Compounding the problem, in Pennsylvania, as in most states, criminal justice debt can also lead to civil penalties, including suspension of drivers’ licenses, garnishment of wages and loss of public benefits.
Sanctions like jail or suspended licenses do not always bring money in, however, so some courts are looking to private companies to help. States such as California and New Jersey have passed laws that allow private vendors to help bring in outstanding fines.
In these instances, courts and municipalities contract with traditional debt-collection agencies, often the same firms that collect on credit card or health care debt. The companies, in turn, often tack additional one-time or monthly service fees onto debtors’ bills.
Other companies have moved beyond collections work to become a part of the criminal justice system itself by overseeing probation. Over the past 15 years, these for-profit probation companies have emerged as important players in court systems across the country, particularly in the South.
Judicial Correction Services, a probation company operating widely in Georgia, Alabama and Florida, has placed advertisements in publications geared at municipalities promising increased revenue, streamlined court dockets and reduced expense. “Unpaid ﬁnes are nearly eliminated,” the ad promises.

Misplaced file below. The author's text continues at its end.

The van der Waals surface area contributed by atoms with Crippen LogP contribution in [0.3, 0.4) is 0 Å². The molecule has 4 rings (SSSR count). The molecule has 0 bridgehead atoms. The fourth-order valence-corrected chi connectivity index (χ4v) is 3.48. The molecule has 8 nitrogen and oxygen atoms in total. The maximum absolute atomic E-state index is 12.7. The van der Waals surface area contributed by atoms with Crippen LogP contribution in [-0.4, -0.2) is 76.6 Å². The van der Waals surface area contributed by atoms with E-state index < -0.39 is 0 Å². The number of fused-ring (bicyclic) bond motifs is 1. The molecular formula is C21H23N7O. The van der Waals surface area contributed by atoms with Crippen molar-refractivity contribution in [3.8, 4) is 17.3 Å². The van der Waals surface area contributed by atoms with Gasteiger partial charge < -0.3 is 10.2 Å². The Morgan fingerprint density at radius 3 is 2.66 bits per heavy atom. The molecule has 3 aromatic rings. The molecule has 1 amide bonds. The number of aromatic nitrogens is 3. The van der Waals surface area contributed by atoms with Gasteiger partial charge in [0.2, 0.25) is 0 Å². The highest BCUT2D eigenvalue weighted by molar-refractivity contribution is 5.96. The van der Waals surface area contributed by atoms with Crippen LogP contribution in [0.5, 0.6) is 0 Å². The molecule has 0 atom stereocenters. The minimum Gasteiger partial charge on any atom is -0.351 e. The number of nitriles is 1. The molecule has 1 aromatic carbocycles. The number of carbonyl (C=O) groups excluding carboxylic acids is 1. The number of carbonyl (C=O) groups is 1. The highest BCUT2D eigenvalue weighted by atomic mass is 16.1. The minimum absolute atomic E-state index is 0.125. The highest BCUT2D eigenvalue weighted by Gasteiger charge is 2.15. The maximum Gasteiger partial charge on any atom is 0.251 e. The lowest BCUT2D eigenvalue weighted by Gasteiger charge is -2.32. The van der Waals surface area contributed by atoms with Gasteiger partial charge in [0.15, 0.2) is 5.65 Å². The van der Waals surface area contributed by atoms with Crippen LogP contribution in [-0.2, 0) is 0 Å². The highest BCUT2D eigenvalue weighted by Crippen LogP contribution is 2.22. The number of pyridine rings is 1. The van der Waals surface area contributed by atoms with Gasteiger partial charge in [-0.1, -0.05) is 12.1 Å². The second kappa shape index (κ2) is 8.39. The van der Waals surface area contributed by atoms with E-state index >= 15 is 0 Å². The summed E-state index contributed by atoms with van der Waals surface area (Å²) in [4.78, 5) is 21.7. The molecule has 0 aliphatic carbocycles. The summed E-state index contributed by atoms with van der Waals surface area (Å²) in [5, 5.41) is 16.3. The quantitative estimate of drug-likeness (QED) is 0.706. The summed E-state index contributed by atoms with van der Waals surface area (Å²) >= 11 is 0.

The role of private companies in enforcing court-ordered financial penalties has led to legal challenges in Alabama, Georgia and Washington, among others.
The suits allege that the companies, which charge monthly supervision fees and additional fees for monitoring, drug testing and other services on top of court fees and fines, routinely seek to incarcerate offenders who fall behind on their payments. In a ruling last summer on a suit involving Judicial Correction Services, an Alabama judge said that the probation system in one town had led to a “debtor’s prison.” The company said it was merely complying with a state mandate to collect on court-ordered fines and fees.
Judicial Corrections Services did not respond to requests from NBC News for comment.
Those skeptical of the for-profit model worry that private companies are more focused on the bottom line than the public good.
Dale Allen, chief probation officer for Athens County, Ga., said that although the county’s publicly run probation program charges monthly supervision fees, probation officers there are less focused on collecting fees than a for-profit company may be.
“I’m not a collection agency,” Allen said in a recent interview. “I want to be a compliance agency.”
“Financial compliance is part of the sentence,” he added. “But there’s a difference between not being able to pay, and not wanting to pay.”
The reporting for this story was supported in part through a grant from the nonprofit Open Society Institute, which says its mission is to "build vibrant and tolerant democracies whose governments are accountable to their citizens."